Your Gut – Is It a Second Brain?

We have all heard the saying, “use your gut instinct”, right?  Well, there may well be much truth behind this adage!   

Studies have shown a definite connection between the gastrointestinal tract (gi tract) and the brain, and even newer studies have suggested that the food we eat and the bacteria residing within our gut may be powerful enough to alter our behavior. Pretty incredible!  

Let me explain why these two body systems are related and why it’s important for you to know about this connection.  

Firstly, you actually have TWO nervous systems. 

1) Central nervous system: composed of brain and spinal cord
2) Enteric (gastro-intestinal) nervous systems – the nervous system in our gut.


For those embryology aficionados in the group reading this, these two systems are created from the same identical tissue during fetal development – one becomes your central nervous system while the other develops into your enteric nervous system.  These two systems are connected via the vagus nerve, the tenth cranial nerve that runs from your brain-stem down to your abdomen. Many studies have shown that the vagus nerve is the primary route that your gut uses to transmit information to your brain.

Secondly, it is a two-way street! 

Did you know that the gastrointestinal tract sends far more information to your brain than your brain to your gut? The majority of the body’s serotonin (a neurotransmitter) is synthesized and stored in the intestine! In fact, approximately 90% of your serotonin receptors are in your gut. 

How many of you have experienced butterflies in your stomach when you’re nervous?  Or an upset stomach when you were angry or stressed? Well, the flip side is also true.  Problems in your gut can directly impact your mental health, leading to such conditions as anxiety and depression, mood disorders and decreased motivation.​

 ​As I do more and more research into this connection, it is becoming increasingly evident that our gut bacteria are both vulnerable to our diets and our lifestyle. This cross-talk between our two brains can lead to many mental conditions, as mentioned above, as well as gastro-intestinal conditions such as Irritable Bowel Syndrome, Ulcerative colitis and chronic constipation.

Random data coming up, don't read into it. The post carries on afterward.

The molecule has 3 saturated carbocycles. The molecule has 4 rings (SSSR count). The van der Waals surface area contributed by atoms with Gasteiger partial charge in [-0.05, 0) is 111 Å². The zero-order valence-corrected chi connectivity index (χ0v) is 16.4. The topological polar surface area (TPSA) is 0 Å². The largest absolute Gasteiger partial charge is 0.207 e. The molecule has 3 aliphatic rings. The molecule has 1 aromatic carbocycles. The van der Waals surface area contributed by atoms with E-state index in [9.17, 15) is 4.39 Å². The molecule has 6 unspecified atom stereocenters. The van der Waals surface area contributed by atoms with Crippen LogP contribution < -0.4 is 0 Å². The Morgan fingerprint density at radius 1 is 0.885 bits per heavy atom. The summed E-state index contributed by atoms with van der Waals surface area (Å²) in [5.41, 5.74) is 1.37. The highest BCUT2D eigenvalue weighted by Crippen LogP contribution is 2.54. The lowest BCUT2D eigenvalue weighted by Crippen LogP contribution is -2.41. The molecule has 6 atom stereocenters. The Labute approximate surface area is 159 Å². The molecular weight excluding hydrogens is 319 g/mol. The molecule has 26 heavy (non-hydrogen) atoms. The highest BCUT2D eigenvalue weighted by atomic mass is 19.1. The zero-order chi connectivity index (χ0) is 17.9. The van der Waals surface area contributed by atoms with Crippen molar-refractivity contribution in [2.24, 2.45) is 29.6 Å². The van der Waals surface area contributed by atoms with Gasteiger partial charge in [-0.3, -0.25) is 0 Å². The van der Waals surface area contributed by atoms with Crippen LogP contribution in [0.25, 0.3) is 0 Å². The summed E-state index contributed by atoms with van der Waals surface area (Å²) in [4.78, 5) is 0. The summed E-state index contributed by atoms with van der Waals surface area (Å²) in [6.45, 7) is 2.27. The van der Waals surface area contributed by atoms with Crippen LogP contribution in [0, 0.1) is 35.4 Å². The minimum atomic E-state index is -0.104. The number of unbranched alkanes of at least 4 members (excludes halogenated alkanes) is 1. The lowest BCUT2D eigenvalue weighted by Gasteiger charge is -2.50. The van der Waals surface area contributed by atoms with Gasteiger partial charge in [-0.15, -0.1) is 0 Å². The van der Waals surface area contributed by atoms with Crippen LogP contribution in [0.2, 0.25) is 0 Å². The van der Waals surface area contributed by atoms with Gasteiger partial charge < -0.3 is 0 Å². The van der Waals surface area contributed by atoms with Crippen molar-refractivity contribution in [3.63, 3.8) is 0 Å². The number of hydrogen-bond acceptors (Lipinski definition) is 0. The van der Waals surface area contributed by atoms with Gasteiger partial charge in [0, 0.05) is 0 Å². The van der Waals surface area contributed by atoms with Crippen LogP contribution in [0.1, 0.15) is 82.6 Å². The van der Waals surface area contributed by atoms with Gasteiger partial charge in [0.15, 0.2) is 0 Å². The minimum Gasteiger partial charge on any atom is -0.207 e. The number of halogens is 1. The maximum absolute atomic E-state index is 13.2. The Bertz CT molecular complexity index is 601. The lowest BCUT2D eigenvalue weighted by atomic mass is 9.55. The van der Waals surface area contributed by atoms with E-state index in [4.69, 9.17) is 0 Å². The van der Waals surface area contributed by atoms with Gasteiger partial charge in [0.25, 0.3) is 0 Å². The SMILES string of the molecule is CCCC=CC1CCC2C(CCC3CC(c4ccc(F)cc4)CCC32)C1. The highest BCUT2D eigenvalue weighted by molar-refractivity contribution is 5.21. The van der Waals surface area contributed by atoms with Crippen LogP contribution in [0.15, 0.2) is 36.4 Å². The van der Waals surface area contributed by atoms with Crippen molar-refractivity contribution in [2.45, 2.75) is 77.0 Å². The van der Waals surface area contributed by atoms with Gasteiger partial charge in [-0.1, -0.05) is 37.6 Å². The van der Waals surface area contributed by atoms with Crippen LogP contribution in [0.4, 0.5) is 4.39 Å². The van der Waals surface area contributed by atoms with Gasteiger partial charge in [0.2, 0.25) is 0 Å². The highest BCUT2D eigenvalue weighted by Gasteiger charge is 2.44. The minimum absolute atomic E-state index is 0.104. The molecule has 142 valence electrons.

3 Ways to Optimize Your Gut Flora

1)  Avoid processed, refined foods. Processed foods and genetically modified foods compromise our gut bacteria by destroying the healthy microflora and feeding the bad bacteria and yeast. They also contain a lot of high fructose corn syrup, which increases the risk of diabetes and heart disease. Eat more fresh fruits and vegetables – at least 6-8 servings per day.
2)  Eat traditionally fermented, unpasteurized foods – the beneficial bacteria in fermented foods are excellent chelators of heavy metals and pesticides, which reduce our toxic load. Examples include: yogurt, sour cream, apple cider vinegar and kombucha.

3) Take a high quality probiotic supplement: if you do not eat fermented foods on a regular basis or need to take antibiotics on a routine basis, taking a probiotic supplement will help maintain healthy gut flora.

Catch next week’s blog when we dive deeper into the importance of gut health to your overall health and well-being! Let’s stay amazing in all parts of our bodies!

In health and happiness, 

  • Dr. Diana

 Am Fam Physician. 2017 Aug 1;96(3):170-178.

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